Over objections of some property owners, Council takes first step to identify historic buildings
City Council has indicated it supports the designation of four separate buildings in the City of Charlottesville as Individually Protected Historic Properties. After passing through both the Board of Architectural Review (BAR) and the Planning Commission, Council held a first reading of the historic designation measures at its meeting on September, 15 2008. If Council passes the ordinance change at its meeting on October 6, 2008, it will be the first time since 1993, and only the second time ever, that the city has focused protection on individual buildings.
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The first building is former Coca-Cola plant, now converted into apartment buildings, on 10th Street. City Councilor
expressed agreement with the BAR that examples of this era of industrial architecture are fairly unique and deserve protection. The second building still functions as a Coca-Cola bottling plant on Preston Street. Built in 1937, it is the largest remaining example in Charlottesville of the art deco style, a mixture of both classical and modern design elements popular around the world between the 1920’s and the 30’s. Since there have been newer or less significant additions to the building, Council decided to designate only the front portion of the property as historic.
The third building is a bank that sits on a 22 acre property in Barracks Road shopping center. The original building dates back to around 1965. Although modern in design, it was intended as a reference to the Rotunda. Councilor
felt it contributes to the “Jeffersonian feel that makes Charlottesville Charlottesville.” Finally, the fourth building is the former Monticello Dairyon Grady Avenue. Another industrial building in the Preston corridor, the Monticello Dairy is noted for its neo-classical façade.
Several of the property owners objected, whether in part or in full, to the designations, claiming they would lose the flexibility to engage in future redevelopments of their property. To do so they would have to seek approval from the BAR. Councilors wrestled with the idea of moving forward without the owners full consent. Mayor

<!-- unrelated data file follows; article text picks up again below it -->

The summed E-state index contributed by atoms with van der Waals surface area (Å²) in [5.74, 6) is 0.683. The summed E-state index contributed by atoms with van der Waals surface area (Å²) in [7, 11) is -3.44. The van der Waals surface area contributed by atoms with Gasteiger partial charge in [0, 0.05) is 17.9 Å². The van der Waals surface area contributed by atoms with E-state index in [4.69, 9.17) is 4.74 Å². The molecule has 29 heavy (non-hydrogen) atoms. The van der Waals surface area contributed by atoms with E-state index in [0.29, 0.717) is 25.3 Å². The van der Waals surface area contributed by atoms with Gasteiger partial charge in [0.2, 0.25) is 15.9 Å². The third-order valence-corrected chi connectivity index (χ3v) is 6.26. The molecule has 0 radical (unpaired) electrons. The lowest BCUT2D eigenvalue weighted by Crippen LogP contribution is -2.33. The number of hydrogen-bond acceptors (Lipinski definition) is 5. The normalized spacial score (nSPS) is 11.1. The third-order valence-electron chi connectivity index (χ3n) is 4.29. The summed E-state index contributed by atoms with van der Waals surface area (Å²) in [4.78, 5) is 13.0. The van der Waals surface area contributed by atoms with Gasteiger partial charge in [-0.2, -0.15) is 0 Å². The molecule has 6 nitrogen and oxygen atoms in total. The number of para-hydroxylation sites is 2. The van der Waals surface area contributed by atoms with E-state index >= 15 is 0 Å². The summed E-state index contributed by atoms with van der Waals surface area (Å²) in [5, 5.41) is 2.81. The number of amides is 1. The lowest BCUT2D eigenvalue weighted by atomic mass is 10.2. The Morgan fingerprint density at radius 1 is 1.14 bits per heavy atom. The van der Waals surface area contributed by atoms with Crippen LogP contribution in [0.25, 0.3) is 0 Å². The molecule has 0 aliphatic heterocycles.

asked staff to consider the possibility of providing incentives to help “soften the blow” of the approved restrictions. This could be achieved, in the form of tax breaks, or through recommendation to the National Historic Register.
Council also spent time deliberating between protecting the whole parcel and selecting important the parts of the building for protection. The dilemma arose because many of these buildings have been added to several times, and some of the owners were willing to grant protection of the old portion while seeking to retain the right to alter the less significant additions. In August, the City Planning Commission had struck a compromise by selecting individual buildings in larger parcels but not breaking down the buildings into parts. Council’s action followed this reasoning, except in the case of the Coca-Cola plant on Preston, which was approved only for front portion of the building facing the street.
Other properties are also working their way through the approval process to become individually protected. On October 6, Council will hear the first reading of an ordinance to protect Holy Temple Church of God on Rosser Avenue. Two other public hearings for Fry’s Spring Beach Club and 603 Dale Avenue have not yet been scheduled according to Mary Joy Scala, the City’s Preservation and Design Planner.